Ibu Ede

Ibu Ede, the guardian of the shrimp, symbolizes exploration and discovery. Her crown, adorned with 101 bronze pieces and bracelets, reflects the richness and complexity of life. This Oshun invites adventure and knowledge through nature, reminding us of the importance of curiosity and movement in our personal growth.

Ochún Ibu Oggale

Known as the housekeeper, Ibu Oggale is the guardian of order and discipline. Her strong character and preference for being surrounded by tiles suggest a deep connection to home and protection. The tools on her crown, which include a pickaxe and a rake, symbolize preparation and hard work. Ibu Oggale teaches about personal space management and the importance of keeping our environment in harmony.

Ibu Iddoi

Ibu Iddoi, the dry riverbed, represents transformation and renewal. Living on a pylon and surrounded by water and sunflowers, she symbolizes hope and the possibility of flourishing in the midst of aridity. Her tools, which include a sewing basket and an axe, speak to her ability to create and modify her environment. As a witch sorceress, Ibu Iddoi is a master in the art of changing circumstances in her favor, teaching the importance of adaptability and resilience.

Oshun Ibu Tinibu

Oshun Ibu Tinibu, leader of the Iyalordes society, embodies authority and mystery. His preference for the night and his river boat rides underscore his intimate connection with the waters and the moon, the source of his magic and charm. The presence of red carnations and perfumes in his worship highlights his sensuality and his mastery over love and attraction. The prohibition of dogs among his devotees suggests a sacred space of tranquility and purity. Ibu Tinibu, closely associated with Orisha Orun, teaches us about the balance between the spiritual and earthly worlds, guiding her followers towards the hidden wisdom and beauty of the night.

"On this path of Oshun he is a communal leader and only manifests himself at night." (Silva, Mari. 2021, p. 66).

Ibu Inani

Ibu Inani, known for her ability to excel in disputes, chooses sand as her bed, symbolizing adaptability and constant change. Her bronze fan with bells and collection of objects such as mirrors and gourds reinforce her connection to vanity and self-knowledge. Bearer of solar and lunar symbols, Inani represents the balance between opposing forces, guiding her followers through confrontation toward resolution and fame.


Okuanda, “she who was thrown dead into the river,” symbolizes resurrection and liberation, marked by her heroic act of freeing Shango. Her affinity for honey and husks reflects her sweet yet powerful nature. The variety of weapons on her crown show her willingness to fight and protect, celebrating her resilience and her ability to transform adversity into victory.

Oshun Ibu Latie Elegba

Oshun Ibu Latie Elegba, revered for its simplicity and direct connection with nature, finds its home in the heart of the river, where life flows with strength and purity. The gourd on which she feeds symbolizes fertility, prosperity and protection, central aspects of her being. The absence of a crown highlights its accessibility and its intimate connection with all aspects of life, far from earthly distinctions. Among her attributes are: 5 bronze oshes and 15 arrows. In the Arará land she is called Kotunga.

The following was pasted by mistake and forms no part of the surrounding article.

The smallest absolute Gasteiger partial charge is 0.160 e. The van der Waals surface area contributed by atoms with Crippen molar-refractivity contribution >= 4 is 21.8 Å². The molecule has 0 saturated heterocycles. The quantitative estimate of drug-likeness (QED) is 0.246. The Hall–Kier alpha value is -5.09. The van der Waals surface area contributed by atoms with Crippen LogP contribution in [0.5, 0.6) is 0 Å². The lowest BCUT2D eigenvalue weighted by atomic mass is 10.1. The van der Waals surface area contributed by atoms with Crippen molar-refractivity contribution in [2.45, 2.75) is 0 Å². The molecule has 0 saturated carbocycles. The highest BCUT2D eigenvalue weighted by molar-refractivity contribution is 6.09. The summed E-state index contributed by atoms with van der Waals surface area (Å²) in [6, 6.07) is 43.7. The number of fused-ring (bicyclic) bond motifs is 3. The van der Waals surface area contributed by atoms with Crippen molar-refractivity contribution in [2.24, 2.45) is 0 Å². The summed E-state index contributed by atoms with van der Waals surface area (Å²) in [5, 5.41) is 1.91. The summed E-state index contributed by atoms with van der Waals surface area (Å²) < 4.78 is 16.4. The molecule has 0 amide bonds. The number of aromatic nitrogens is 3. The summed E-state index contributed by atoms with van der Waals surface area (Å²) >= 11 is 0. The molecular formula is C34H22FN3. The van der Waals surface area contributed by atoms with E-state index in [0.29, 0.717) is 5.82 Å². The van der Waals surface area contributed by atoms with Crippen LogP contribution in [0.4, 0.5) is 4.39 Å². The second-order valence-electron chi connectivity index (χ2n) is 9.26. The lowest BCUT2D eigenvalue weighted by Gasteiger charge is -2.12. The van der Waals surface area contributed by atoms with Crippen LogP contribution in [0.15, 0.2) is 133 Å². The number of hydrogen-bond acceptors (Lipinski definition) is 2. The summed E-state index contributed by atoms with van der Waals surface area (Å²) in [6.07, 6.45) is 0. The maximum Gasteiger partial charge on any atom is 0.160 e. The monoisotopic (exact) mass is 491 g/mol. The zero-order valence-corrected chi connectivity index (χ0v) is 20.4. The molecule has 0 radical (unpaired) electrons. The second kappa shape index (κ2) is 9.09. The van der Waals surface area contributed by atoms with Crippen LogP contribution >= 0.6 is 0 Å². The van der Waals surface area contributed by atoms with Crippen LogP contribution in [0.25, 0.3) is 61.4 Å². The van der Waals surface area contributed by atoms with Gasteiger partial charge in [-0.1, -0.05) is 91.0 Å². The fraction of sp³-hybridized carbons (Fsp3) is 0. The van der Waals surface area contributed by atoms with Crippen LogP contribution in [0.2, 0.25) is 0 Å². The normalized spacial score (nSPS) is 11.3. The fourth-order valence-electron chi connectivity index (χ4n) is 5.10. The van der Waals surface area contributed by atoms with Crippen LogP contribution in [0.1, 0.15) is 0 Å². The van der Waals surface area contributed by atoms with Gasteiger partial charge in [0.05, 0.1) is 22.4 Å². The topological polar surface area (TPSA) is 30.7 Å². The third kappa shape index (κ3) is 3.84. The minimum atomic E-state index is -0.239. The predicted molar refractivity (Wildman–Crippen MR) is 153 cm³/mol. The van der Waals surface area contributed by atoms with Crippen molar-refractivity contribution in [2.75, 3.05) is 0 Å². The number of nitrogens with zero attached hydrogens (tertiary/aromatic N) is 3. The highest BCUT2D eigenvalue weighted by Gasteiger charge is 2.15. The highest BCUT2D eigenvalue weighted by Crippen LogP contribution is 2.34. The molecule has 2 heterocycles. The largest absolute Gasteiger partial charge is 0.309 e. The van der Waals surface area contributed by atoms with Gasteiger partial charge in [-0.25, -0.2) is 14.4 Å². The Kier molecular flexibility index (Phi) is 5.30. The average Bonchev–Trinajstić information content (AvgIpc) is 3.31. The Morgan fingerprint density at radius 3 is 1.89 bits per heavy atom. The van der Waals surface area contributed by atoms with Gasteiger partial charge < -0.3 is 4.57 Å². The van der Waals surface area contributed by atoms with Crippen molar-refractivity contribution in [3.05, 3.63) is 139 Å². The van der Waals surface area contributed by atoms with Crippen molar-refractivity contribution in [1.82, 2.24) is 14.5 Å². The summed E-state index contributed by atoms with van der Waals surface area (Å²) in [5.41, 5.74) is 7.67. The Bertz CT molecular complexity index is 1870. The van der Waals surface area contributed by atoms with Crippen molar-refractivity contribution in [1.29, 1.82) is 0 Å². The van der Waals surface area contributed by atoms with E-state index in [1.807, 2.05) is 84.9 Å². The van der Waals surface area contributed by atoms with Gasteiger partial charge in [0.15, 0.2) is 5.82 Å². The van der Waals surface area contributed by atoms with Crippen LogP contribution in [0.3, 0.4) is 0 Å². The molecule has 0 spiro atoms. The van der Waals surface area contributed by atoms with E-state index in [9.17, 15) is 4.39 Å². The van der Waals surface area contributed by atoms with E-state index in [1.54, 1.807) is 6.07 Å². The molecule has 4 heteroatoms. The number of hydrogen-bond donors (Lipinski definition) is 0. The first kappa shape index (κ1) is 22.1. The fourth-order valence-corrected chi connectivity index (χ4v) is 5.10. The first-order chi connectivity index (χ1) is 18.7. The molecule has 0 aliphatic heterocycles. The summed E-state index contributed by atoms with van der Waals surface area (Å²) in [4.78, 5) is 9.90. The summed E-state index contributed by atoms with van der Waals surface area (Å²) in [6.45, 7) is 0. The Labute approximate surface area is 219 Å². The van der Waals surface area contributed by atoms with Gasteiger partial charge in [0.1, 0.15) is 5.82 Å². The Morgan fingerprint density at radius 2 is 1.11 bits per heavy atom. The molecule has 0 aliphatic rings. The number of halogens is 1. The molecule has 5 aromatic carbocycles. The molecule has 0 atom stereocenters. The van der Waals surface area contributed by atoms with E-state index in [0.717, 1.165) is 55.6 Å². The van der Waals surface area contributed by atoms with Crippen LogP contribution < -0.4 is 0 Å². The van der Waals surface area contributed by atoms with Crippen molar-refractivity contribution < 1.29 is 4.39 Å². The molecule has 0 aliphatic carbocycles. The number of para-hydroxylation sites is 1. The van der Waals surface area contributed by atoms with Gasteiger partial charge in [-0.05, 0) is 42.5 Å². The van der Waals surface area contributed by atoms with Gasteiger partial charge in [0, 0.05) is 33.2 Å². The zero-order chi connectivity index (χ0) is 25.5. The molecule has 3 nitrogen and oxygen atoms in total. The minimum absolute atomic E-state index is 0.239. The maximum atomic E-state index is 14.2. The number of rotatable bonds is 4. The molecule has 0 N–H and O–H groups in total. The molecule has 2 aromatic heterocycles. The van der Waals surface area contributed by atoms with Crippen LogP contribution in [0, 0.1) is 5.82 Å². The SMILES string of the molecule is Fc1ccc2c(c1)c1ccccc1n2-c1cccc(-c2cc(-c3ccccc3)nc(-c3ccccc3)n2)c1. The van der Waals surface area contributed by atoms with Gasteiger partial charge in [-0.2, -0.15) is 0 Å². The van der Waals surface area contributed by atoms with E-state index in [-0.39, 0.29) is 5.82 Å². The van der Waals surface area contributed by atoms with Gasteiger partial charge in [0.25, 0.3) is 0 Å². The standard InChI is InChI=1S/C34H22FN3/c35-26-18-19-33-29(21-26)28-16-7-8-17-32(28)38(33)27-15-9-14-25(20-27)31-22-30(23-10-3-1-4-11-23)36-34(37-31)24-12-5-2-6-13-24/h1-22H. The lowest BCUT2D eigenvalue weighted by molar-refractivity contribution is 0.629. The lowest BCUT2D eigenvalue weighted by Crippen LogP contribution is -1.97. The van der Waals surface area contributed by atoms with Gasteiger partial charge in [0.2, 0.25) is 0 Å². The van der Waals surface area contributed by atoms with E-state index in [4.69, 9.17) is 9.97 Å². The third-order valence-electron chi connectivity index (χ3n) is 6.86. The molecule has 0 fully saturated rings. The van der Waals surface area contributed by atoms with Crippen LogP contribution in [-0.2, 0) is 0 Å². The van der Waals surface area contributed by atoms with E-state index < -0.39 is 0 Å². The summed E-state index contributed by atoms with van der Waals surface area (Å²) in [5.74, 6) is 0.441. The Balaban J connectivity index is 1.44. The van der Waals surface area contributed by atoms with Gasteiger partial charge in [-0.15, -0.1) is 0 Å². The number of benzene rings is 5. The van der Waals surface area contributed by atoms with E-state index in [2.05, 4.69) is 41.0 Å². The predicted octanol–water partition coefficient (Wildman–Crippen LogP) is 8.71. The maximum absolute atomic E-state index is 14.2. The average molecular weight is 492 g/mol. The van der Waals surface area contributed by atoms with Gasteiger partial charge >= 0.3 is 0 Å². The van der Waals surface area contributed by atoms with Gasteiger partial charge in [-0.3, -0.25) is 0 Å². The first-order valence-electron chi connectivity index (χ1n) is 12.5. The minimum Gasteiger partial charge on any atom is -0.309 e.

Ibu Addesa

Ibu Addesa, known as “she who holds the crown securely,” symbolizes pride and authority with her affinity for the peacock. Her receptacle and crown, adorned with peacock feathers and golden metal, highlight her beauty and power. The oars and saber hanging from her personalized hoop signal her ability to navigate life and defend her domain. In Arará, called Aboloto, she embodies spiritual leadership and protection.

Oshun Ibu Eyede

Ibu Eyede, recognized as "she who is Queen", stands out for her crown wrapped in yellow fabrics and adorned with exotic feathers, reflecting her majesty. Her personalized ring, with mirrors and jewels, symbolizes her vanity and power. Yiaa, her name in Arará, embodies royal splendor and influence.

Ochun Ibu Okuase Oddo

Known as "she who emerged dead from the river", she symbolizes resurrection and purification. Her foundation on a secret charged pylon and surrounded by the waters of various rivers reflects her deep connection with aquatic life and the cycle of life. Totokusi, her name in Arará, evokes her mysterious emergence and rebirth.

Oshun Ibu Bumi

Ibu Bumi, "she who seeks water from the river", links her essence to primordial need and purity. The clay jar and snails loaded with it invoke fertility and spiritual connection. She prefers ornaments of coral and amber, and her taste for chicken and pheasant signals her affinity with nature and wildlife.

Ochún Ibu Iloke Oñi (Oyin)

Ibu Iloke Oñi, also known as Oyin, exudes strength and determination. Her preference for honey, symbolizing sweetness and attraction, contrasts with her warrior spirit, armed with staff, scimitar, and shield. Without a crown, her power lies in her authenticity and connection to nature, as evidenced by her bond with paradise grass.

Ibu Itumu